Merger or Acquisition for a Small Business

I got a great question from a local small business CEO who asked, “I have started a business that is growing and would appreciate some general information about the potential of selling my business in a few years.  What should I know?” 

My response was that this is great planning and I compliment your looking into this option for your business.   There is a super article on SCORE’s web site that was recently written by Eric Allison, managing partner of Golden One Ventures, a boutique M&A firm catering to the middle market for the staffing and recruiting industry.  I will share some of his expertise from his article.   All entrepreneurs understand the difficulty of starting a business from scratch. The countless hours and sleepless nights one must endure to come up with an effective business plan are often compared to birthing a child.   However, it is also necessary to accept the fact that keeping the business alive is just as difficult, if not more. In most cases, crucial decisions should be made in order for the enterprise to move forward, including company buyouts or sales. This is where mergers and acquisitions (M&A) come in.

Mergers and acquisitions is an umbrella term that covers quite a lot—from corporate sales and purchases to consolidations and mergers.  If you are a business owner or someone who is planning to start one someday, it is vital to learn more about M&A this early in the game. One of the most common misconceptions entrepreneurs have is that M&A is only for large-scale or multinational businesses that have millions of funds to spare. Even at the local or regional level, M&A agreements can prove vital, especially for small- and medium-sized companies.

There are different types:

  • In a merger agreement, the company owners of two or more businesses agree to combine their companies in an attempt to expand their reach, gain market share from competitors, and reduce the cost of operations. In larger firms, their respective boards of directors should approve the merger, and seek approval from both companies’ shareholders.  Usually, the companies that agree to merge are almost equal in size and earnings, thus such deals are often called “merger of equals.” After a merger, the two individual companies cease to exist, and a new, company is born.
  • Acquisition is unlike mergers, are technically purchases. A more profitable company decides to buy most or all of the company’s shares in order to gain control of that portion of the company. Compared to mergers, acquisitions are easier to follow because only the purchased part of the business will be affected by the deal.  If the acquiring party purchases the entire company, then the latter becomes entirely part of the acquiring firm.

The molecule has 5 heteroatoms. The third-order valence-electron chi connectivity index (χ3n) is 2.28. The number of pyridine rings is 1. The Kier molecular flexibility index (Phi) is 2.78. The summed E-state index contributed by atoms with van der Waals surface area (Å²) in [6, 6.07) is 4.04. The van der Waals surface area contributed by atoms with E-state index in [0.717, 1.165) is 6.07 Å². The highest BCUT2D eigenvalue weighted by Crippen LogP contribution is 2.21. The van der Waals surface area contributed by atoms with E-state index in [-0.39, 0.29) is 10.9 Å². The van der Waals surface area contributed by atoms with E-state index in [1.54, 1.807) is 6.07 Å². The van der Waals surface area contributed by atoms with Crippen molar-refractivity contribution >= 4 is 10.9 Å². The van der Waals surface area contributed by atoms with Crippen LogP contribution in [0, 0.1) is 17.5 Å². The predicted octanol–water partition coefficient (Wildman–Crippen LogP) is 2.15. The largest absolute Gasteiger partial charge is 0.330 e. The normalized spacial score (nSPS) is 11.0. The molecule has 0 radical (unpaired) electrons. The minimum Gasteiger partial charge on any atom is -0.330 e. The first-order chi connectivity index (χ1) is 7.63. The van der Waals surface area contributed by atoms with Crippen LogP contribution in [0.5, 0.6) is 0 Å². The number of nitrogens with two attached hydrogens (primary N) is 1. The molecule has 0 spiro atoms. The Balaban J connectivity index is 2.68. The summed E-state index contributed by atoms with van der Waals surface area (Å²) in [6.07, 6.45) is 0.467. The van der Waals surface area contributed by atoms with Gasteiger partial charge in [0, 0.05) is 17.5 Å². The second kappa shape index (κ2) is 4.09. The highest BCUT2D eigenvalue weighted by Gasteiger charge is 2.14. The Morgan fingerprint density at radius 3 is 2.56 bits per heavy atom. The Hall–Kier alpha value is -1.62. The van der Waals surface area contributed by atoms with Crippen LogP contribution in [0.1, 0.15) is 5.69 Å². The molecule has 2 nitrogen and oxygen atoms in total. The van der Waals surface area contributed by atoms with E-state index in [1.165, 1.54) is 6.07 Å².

• Consolidation is an M&A agreement that creates a new company with all the assets, liabilities, and other financial entities of the responsible parties. This combination is done to combine talents, increase profitability, and transform competing firms into one, cooperative enterprise.

Mergers and acquisitions can take place due to a variety of reasons, and as a company owner.

Factors you need to consider before expanding your business:

  • Grow income and market share – These are the two most common reasons firms enter into M&A agreements. For instance, if a shoe company wants to expand its merchandise to men’s and women’s apparel, it can acquire another business that already has a loyal consumer base in those markets. If the merger or acquisition goes smoothly, that business may be able to enjoy increased market share, more profit, and a wider audience.
  • Survive unforgiving competition in the industry – In some cases, a business may find itself outdated and outgunned when it comes to the latest innovations in the industry.
  • Take over competitors – One traditional way to get rid of competitors is through acquisition. However, even if you have the finances to take over your rivals, you have to make sure you can streamline their operations into yours. In addition, you also need to ensure that the employees of the acquired company can cultivate a workplace culture that is similar, if not identical, to yours.

If your company is facing any of these potential reasons, then you may want to consider entering into an M&A agreement. Before joining the fray, though, make sure first that you set the value of your company accurately. In order to achieve this, you will need the assistance of M&A advisors.  Fortunately, several trusted firms specialize in M&A agreements between small- and medium-sized businesses. You just need to know where to look.

M&A is a powerful strategy that companies have been using for many decades. As long as it is done correctly and with enough preparation, you’ll be able enjoy its benefits, in the long run, should you choose to do it.

About the Author(s)

Dean Swanson

Dean is a Certified SCORE Mentor and former SCORE Chapter Chair, District Director, and Regional Vice President for the North West Region, and has developed and managed many businesses. The Rochester Post Bulletin publishes his weekly article on a topic geared toward the small business community. The articles here are printed in their entirety.

Certified SCORE Mentor for the Southeast Minnesota Chapter
Merger or Acquisition for a Small Business